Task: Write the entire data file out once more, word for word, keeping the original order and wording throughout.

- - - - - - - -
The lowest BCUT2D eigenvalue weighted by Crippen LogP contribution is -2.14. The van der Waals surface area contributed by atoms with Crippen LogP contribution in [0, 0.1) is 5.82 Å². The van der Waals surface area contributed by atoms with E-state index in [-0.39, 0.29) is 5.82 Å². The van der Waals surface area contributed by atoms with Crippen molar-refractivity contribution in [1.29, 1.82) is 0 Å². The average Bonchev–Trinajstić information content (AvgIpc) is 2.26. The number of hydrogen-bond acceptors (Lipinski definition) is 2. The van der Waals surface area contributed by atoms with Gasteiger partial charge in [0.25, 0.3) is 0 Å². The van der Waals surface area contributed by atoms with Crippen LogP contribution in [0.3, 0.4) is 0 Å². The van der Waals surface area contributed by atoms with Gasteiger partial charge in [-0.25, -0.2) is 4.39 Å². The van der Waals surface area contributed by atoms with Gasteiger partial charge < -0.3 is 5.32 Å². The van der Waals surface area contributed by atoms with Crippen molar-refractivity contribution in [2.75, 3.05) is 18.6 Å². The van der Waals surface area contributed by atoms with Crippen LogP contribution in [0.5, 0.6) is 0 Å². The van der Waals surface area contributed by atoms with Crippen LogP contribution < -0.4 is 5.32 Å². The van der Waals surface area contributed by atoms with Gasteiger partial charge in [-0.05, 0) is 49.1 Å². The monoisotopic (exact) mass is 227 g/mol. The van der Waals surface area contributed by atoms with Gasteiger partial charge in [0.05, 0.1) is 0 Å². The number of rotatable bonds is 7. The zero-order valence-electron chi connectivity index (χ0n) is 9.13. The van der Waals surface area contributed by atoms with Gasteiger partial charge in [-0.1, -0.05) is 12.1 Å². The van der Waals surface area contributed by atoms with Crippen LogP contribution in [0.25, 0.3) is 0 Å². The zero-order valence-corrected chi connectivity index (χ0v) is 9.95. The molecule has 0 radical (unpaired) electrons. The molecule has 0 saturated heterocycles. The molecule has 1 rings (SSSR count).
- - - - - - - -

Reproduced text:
The lowest BCUT2D eigenvalue weighted by Crippen LogP contribution is -2.14. The van der Waals surface area contributed by atoms with Crippen LogP contribution in [0, 0.1) is 5.82 Å². The van der Waals surface area contributed by atoms with E-state index in [-0.39, 0.29) is 5.82 Å². The van der Waals surface area contributed by atoms with Crippen molar-refractivity contribution in [1.29, 1.82) is 0 Å². The average Bonchev–Trinajstić information content (AvgIpc) is 2.26. The number of hydrogen-bond acceptors (Lipinski definition) is 2. The van der Waals surface area contributed by atoms with Gasteiger partial charge in [0.25, 0.3) is 0 Å². The van der Waals surface area contributed by atoms with Crippen LogP contribution in [0.3, 0.4) is 0 Å². The van der Waals surface area contributed by atoms with Gasteiger partial charge in [-0.25, -0.2) is 4.39 Å². The van der Waals surface area contributed by atoms with Gasteiger partial charge < -0.3 is 5.32 Å². The van der Waals surface area contributed by atoms with Crippen molar-refractivity contribution in [2.75, 3.05) is 18.6 Å². The van der Waals surface area contributed by atoms with Crippen LogP contribution in [0.5, 0.6) is 0 Å². The van der Waals surface area contributed by atoms with Crippen LogP contribution < -0.4 is 5.32 Å². The van der Waals surface area contributed by atoms with Gasteiger partial charge in [-0.05, 0) is 49.1 Å². The monoisotopic (exact) mass is 227 g/mol. The van der Waals surface area contributed by atoms with Gasteiger partial charge in [0.05, 0.1) is 0 Å². The number of rotatable bonds is 7. The zero-order valence-electron chi connectivity index (χ0n) is 9.13. The van der Waals surface area contributed by atoms with Gasteiger partial charge in [-0.1, -0.05) is 12.1 Å². The van der Waals surface area contributed by atoms with Crippen LogP contribution in [0.25, 0.3) is 0 Å². The zero-order valence-corrected chi connectivity index (χ0v) is 9.95. The molecule has 0 radical (unpaired) electrons. The molecule has 0 saturated heterocycles. The molecule has 1 rings (SSSR count).